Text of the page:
Sawdust

Sawdust is the dust left behind by the process of cutting wood or timber. Other machining processes like grinding, drilling, shaping etc. also leaves behind sawdust. Sawdust can be fine or coarse depending on the process that was carried out. Some animals and birds too leave behind sawdust in nature.

Following natural patterns is definitely good. Nature depends a lot on leaves, limbs, seeds, broken branches etc. to enrich the soil. The same strategy can be used in gardening- enriching the garden soil by the use of sawdust and other woody elements for long term gains. Bits of wood remain in the soil for a considerably long time improving the ability of the soil to retain moisture and other nutrients, thereby providing better crops.

However, caution needs to be exercised before straight away using sawdust as mulch. Since wood is slow to decompose it tends to use up a lot of nitrogen in the process. This is natural because wood is high in carbon and cellulose. Thus, if sawdust is used directly in the soil, it would render the soil rather useless because all the nitrogen will be consumed by the sawdust. So ideally, the sawdust needs to be left to rot for at least two seasons.

It would be of interest to note however, that sawdust makes remarkable mulch for perennial crops when mixed with other organic fertilizer like poultry manure. Sawdust contributes tremendously to the soil’s quality after it has rotted, because of the spongy material remaining in the soil for a longer period of time. Wood is a natural material and it will become a soil-like eventually. So generally, sawdust is good for soil in the longer run.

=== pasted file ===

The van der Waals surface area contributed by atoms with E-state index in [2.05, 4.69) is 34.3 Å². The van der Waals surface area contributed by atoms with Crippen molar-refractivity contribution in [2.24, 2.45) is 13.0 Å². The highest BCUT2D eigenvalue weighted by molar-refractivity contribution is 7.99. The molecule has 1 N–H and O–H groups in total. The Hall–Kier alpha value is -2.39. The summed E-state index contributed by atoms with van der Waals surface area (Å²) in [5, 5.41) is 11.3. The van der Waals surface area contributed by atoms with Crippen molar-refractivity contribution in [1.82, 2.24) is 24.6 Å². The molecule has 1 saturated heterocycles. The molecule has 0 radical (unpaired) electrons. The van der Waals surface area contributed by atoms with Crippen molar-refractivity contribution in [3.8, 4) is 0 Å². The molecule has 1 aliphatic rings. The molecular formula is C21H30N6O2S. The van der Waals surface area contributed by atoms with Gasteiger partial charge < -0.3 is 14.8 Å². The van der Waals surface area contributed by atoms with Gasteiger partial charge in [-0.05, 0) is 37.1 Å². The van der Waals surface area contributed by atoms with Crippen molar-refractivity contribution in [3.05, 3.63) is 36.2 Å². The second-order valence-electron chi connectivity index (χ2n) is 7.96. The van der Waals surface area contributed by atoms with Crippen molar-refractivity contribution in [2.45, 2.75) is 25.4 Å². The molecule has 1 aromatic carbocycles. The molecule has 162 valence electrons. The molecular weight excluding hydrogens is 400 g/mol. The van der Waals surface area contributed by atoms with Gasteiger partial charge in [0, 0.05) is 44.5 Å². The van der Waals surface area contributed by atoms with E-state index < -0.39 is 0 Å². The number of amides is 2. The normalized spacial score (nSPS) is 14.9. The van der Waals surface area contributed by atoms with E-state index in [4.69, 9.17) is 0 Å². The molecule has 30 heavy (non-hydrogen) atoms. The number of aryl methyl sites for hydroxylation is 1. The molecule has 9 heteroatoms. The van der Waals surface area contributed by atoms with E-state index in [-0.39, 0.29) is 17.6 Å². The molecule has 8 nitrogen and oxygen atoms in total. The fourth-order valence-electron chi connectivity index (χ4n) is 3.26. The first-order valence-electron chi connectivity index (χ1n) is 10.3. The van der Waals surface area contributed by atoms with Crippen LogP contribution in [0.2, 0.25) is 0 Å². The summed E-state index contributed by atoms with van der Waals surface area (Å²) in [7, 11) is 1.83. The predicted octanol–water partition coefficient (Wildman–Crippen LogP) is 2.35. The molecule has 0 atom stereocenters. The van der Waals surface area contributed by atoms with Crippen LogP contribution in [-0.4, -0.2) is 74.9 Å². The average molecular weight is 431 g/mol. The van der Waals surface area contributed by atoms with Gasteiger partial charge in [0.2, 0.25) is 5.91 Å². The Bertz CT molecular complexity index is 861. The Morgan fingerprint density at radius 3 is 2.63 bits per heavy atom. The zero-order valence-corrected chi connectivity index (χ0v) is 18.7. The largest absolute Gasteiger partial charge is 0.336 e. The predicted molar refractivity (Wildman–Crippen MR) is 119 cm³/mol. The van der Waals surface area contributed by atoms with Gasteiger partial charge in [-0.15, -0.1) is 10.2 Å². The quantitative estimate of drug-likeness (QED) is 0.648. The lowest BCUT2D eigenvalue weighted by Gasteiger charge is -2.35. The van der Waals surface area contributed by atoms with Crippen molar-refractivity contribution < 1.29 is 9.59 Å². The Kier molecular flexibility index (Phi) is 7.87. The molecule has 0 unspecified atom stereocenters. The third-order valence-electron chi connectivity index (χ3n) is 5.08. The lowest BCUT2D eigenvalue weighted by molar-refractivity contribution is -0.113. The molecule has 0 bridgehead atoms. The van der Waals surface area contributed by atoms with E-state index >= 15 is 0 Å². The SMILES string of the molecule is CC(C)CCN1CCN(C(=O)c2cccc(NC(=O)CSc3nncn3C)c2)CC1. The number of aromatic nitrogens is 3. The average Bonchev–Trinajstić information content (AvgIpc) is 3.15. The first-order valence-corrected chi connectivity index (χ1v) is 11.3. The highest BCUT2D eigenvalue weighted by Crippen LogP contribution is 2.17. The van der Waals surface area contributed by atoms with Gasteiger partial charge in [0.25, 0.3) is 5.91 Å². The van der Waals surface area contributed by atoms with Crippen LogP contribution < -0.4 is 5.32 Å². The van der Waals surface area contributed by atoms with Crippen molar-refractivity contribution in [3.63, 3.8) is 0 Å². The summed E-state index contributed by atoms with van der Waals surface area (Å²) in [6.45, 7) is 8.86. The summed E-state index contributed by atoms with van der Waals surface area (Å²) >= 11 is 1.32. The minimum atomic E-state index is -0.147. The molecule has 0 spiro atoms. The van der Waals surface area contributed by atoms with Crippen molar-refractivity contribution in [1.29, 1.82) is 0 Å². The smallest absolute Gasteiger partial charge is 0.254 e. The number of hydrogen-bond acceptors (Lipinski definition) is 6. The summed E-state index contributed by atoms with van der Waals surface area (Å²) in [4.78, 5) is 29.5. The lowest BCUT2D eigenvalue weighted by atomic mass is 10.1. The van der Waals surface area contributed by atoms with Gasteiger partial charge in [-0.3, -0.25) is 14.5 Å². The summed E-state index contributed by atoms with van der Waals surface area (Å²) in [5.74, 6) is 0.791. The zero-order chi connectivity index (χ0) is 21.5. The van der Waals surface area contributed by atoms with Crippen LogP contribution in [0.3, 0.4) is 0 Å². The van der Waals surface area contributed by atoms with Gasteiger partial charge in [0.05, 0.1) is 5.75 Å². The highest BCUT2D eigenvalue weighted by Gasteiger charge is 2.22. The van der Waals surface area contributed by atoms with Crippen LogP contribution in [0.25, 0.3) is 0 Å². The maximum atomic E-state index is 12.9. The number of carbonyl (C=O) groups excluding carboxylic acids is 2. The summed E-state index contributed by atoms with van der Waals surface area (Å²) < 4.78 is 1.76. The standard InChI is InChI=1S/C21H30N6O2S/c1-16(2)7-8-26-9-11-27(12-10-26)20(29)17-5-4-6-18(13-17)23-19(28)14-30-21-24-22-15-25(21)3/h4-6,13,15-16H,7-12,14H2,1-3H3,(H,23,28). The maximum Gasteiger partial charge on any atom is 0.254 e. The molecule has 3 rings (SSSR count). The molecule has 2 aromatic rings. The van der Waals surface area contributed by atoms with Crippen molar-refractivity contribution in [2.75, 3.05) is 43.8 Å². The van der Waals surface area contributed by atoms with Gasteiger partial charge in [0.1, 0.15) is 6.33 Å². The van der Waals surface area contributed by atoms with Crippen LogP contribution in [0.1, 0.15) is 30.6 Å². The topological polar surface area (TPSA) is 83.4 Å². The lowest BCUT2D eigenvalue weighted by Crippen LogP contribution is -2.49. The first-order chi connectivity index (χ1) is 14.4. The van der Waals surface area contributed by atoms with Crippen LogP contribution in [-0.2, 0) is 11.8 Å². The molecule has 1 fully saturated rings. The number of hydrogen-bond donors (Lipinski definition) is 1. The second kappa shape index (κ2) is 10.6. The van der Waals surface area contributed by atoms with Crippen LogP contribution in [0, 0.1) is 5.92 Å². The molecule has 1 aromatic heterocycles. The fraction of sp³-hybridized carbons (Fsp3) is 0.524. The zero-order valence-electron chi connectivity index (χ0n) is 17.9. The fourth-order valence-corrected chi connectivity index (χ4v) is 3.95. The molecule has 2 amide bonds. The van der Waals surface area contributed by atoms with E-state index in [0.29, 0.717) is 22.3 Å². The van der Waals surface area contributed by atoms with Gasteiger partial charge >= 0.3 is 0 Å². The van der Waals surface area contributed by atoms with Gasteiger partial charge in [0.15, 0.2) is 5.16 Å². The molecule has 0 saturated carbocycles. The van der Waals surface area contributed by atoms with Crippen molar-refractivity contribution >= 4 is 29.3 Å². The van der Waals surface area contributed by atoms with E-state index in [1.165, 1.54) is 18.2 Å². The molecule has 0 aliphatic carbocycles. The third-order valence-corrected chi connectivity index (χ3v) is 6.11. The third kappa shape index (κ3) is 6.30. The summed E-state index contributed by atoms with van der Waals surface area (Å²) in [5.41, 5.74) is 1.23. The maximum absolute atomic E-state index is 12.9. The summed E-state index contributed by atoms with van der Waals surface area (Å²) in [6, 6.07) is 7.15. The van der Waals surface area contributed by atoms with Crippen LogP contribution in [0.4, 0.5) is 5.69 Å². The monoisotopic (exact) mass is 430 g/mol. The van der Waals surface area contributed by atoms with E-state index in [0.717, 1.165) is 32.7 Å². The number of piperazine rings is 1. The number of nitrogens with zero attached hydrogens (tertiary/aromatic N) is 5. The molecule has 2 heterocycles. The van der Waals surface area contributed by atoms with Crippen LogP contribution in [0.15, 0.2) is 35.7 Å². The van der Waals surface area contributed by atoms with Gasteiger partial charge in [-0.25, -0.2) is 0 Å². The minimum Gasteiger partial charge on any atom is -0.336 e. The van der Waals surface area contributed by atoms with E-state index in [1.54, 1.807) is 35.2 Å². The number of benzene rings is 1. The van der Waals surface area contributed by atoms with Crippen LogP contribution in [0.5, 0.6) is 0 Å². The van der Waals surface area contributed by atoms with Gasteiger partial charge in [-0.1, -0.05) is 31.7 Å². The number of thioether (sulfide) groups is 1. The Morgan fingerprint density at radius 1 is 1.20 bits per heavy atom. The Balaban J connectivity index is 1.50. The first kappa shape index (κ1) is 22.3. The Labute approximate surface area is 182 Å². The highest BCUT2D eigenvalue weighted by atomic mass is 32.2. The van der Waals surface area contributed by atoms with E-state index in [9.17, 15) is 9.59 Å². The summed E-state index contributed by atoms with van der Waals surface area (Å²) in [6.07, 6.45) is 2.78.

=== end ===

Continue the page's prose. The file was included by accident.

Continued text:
The worth of sawdust as a basis of plant food is quite unmistakable when it is realized that it has the same minerals used to build the tree from which it came. For trees and shrubs, sawdust that is quite old is pretty good when mixed in the soil. It naturally keeps the roots cool by retaining moisture for long periods of time. Sawdust that has rotted in the open for a few years and turned black or dark brown is the best for this use.

Uses of Sawdust

As Mulch

Sawdust retains moisture around the plant roots and it can be spread shrubs as mulch. Care should be taken to spread the sawdust around the plants not pile it up against the stem.

On the farm

Sawdust can be used as litter in barns, rabbit houses and poultry sheds. The resultant mixture is a very good fertilizer.

On lawns

Sawdust can be used to mix with the existing soil when a new lawn is being prepared, as a lot of humus material is required.

For compost

Old sawdust mixed in compost greatly enhances its value as well as its bulk. Fresh sawdust however needs to be used sparingly.

Decomposition of sawdust is fastest when mixed with soil and kept wet. The process is slower when it is used as mulch.

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